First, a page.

The question of whether Greitens' original accounts were personal or public has not been resolved. No case law in Missouri addresses when public officials can block users on social media.
Missouri residents who have been blocked from posting opinions on Gov. Eric Greitens' social media accounts say they are frustrated that the governor apparently doesn't want to hear opinions from those who challenge or disagree with him.
The extent to which people have been blocked from the governor's social media accounts is hard to determine. In August, the Columbia Missourian filed an open records request to determine if Greitens was blocking users, to obtain records of direct messages and to get information related to the accounts' creation.
When Greitens' office refused to provide the information, the newspaper filed a complaint with the Attorney General's Office.
In response to the Missourian's records request, Greitens' office argued that the Facebook and Twitter accounts used by the governor are not considered official state accounts because they were created before Greitens took office. The question of whether Greitens' original accounts were personal or public has not been resolved. No case law in Missouri addresses when public officials can block users on social media.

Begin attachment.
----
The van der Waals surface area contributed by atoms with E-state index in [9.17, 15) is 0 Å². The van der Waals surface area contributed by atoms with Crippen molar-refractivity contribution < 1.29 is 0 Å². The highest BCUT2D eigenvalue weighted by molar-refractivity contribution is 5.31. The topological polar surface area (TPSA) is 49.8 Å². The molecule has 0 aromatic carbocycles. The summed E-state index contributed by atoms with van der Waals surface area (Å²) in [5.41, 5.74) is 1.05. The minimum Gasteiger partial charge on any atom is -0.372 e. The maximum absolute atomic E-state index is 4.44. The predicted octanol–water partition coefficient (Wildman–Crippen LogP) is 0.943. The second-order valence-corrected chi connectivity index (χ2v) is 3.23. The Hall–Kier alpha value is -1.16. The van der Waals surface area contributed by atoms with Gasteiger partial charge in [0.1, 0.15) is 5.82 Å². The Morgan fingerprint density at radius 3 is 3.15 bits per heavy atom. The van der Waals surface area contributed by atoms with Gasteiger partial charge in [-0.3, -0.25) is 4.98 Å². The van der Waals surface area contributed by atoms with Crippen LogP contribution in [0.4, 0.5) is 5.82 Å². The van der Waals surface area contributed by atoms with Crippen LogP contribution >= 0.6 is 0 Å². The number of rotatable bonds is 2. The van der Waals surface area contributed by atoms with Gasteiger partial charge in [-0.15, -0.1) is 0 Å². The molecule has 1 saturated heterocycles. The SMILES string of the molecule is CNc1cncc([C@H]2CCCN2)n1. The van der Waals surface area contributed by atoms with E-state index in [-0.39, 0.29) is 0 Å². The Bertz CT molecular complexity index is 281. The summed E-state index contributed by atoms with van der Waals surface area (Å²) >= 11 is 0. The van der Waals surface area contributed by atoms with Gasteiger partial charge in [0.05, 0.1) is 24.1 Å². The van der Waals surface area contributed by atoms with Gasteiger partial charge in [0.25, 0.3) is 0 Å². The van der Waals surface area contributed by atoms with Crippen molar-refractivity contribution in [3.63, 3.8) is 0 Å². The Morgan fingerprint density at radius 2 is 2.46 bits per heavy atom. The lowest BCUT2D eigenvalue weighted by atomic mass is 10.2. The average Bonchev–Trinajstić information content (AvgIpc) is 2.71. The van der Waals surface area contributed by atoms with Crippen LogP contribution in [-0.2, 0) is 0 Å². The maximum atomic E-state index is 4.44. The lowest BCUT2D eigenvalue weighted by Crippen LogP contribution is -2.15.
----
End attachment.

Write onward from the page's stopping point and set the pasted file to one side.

Greitens has continued to hold Facebook Live town hall-like sessions on his unofficial page, @EricGreitens, rather than on the new @GovernorGreitens page. The official page is governed by guidelines that specify what actions can get a user blocked, and challenging the governor or his policies is not among them.
Being blocked from a virtual town hall meeting is the same as being denied entrance to an actual town hall forum, said Jean Maneke, attorney for the Missouri Press Association.
"I truly believe that any time a public official uses social media accounts to discuss public business, it's an official action of a public official, and that creates Sunshine Law implications for that account," Maneke said. "I believe the governor's Facebook account is a record of a public official."
Greitens' spokesman, Parker Briden, disagreed. He said even if users can't ask questions during the town hall, they can hear what the governor is saying.
Patsy Roach, 54, is a union member who strongly opposes right-to-work laws, which Greitens supports. She said she was blocked after frequently posting a single puking emoji when the subject came up on Greitens' Facebook page. Someone from the governor's office told her she was blocked for posting the emoji, she said.
"This is censorship and it's wrong," Roach wrote in a letter to Greitens' office. "I am scared we are going down a dark path and the end result won't be pretty."
Alma Gayle, 58, said she was blocked after posting on Greitens' Facebook page a few times a week, usually on issues related to right-to-work and campaign donations. She often included a link to a video critical of Greitens' time as a Navy SEAL.
"You're supposed to be my governor, too" Gayle said. "The way things are now, social media is like another way to get your message to your public servant — and that's what he is. He's our employee."